Alacalufan languages

Ethnicity: Alacaluf people
Linguistic classification: one of the world's primary language families
Glottolog: kawe1237[1]

The Alacalufan languages or Kawesqaran languages are a small language family of South America. They have not been definitely linked to any other American language family.[2][3]


Early vocabularies show that Alakaluf was three languages, with an extinct Southern Alakaluf (vocabularies in Fitz-Roy 1839 and Hyades & Deniker 1891) and Central Alakaluf (vocabularies in Borgatello 1928, Marcel 1892, and Skottsberg 1913) in addition to the critically endangered northern variety, Kawésqar.[4]

Based on alleged toponymic evidence, a purported Kakauhua language has sometimes been included in the Alacalufan family.


  1. Hammarström, Harald; Forkel, Robert; Haspelmath, Martin; Bank, Sebastian, eds. (2016). "Kawesqar". Glottolog 2.7. Jena: Max Planck Institute for the Science of Human History.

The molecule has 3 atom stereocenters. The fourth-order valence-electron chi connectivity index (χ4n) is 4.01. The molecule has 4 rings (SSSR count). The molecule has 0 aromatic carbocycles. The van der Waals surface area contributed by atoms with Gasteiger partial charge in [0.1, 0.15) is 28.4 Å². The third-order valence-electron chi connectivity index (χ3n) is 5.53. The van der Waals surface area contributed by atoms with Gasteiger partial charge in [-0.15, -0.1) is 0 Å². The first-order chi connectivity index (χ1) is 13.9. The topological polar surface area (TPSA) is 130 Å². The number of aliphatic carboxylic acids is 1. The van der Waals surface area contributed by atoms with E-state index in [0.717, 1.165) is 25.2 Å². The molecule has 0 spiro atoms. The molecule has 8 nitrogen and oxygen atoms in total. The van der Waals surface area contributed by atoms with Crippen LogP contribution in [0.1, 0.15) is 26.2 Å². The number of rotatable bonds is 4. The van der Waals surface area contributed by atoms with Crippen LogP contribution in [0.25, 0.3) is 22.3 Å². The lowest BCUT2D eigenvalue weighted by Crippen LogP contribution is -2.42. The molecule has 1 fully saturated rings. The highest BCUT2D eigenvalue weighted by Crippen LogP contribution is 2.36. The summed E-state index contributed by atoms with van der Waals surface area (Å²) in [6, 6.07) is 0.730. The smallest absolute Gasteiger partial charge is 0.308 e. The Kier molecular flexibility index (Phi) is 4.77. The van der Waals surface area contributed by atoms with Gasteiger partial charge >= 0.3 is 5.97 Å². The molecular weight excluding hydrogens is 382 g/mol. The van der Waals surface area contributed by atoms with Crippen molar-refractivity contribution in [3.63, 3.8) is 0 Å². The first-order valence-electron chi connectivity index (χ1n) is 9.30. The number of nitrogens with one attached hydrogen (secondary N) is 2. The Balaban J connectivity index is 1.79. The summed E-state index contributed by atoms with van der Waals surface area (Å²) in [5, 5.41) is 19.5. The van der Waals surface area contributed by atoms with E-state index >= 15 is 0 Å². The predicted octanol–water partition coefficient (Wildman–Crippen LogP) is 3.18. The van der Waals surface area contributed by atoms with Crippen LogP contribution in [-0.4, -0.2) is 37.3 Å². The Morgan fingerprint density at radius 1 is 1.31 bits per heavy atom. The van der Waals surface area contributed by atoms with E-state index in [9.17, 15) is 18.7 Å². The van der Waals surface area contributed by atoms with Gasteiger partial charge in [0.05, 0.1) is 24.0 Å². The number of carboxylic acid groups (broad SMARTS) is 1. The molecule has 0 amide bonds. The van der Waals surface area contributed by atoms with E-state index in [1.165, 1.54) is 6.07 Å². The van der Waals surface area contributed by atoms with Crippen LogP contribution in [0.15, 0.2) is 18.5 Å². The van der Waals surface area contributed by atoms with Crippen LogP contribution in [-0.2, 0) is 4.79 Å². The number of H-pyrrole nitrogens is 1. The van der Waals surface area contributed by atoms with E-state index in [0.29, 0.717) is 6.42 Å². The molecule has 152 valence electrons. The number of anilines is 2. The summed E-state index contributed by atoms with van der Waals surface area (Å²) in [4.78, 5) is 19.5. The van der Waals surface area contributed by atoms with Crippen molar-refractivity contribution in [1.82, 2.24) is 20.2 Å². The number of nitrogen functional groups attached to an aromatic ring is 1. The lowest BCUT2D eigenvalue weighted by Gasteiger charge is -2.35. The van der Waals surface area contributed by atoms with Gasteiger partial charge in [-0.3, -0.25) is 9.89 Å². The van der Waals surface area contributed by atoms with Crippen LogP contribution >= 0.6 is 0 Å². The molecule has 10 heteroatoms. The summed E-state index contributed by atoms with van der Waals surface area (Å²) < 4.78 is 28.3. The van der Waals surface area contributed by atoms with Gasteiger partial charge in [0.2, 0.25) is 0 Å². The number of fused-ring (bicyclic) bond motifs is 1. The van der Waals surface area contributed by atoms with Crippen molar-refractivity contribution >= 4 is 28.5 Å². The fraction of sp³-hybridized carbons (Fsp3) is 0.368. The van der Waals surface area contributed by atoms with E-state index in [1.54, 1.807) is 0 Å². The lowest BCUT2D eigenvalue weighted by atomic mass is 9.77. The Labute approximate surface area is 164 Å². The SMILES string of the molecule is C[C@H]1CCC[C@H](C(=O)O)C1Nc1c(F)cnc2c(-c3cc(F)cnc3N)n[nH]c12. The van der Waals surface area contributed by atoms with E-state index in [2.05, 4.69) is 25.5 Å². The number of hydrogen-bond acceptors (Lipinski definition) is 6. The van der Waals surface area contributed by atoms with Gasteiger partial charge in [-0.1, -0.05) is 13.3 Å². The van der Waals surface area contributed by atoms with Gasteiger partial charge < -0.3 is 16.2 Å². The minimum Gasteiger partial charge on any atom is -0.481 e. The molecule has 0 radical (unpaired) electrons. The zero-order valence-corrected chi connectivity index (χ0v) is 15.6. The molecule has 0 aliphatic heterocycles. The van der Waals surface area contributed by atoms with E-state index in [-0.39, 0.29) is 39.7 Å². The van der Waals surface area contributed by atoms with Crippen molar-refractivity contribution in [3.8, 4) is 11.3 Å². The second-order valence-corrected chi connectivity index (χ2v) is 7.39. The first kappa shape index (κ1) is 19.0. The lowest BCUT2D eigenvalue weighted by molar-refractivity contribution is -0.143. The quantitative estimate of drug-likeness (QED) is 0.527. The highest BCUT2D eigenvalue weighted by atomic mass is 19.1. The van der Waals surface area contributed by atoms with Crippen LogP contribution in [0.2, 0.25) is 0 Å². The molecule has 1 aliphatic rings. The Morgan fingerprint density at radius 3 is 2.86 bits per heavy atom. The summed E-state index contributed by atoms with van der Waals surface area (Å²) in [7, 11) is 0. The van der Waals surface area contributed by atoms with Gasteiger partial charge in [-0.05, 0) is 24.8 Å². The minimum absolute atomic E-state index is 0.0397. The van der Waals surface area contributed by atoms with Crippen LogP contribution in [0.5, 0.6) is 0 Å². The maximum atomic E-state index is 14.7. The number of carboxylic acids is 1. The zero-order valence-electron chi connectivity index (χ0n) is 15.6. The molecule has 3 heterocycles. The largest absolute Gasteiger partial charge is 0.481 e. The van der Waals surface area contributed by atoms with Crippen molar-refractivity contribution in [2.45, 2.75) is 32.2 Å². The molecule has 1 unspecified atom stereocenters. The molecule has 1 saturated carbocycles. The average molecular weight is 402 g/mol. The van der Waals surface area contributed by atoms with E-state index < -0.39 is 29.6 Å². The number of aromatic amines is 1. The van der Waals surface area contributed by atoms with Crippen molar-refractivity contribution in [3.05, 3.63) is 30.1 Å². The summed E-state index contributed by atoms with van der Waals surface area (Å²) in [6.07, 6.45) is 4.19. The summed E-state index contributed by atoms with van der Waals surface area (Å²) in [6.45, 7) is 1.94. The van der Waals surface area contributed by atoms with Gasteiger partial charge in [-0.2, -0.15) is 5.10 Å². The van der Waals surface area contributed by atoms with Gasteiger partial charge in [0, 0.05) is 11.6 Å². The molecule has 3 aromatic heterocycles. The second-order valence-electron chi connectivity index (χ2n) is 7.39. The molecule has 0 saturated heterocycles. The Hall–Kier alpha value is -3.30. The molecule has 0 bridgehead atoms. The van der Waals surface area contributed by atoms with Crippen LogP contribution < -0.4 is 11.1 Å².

2. Campbell, L. (1997). American Indian Languages: The Historical Linguistics of Native America. Oxford Studies in Anthropological Linguistics 4. Oxford: Oxford University Press.
  3. Adelaar, W. F. H., & Muysken, P. C. (2004). The Languages of the Andes. Cambridge Language Surveys. Cambridge: Cambridge University Press.
  4. Viegas Barros (1990, 2005), cited in Hammarström (2015) Ethnologue 16/17/18th editions: a comprehensive review: online appendices


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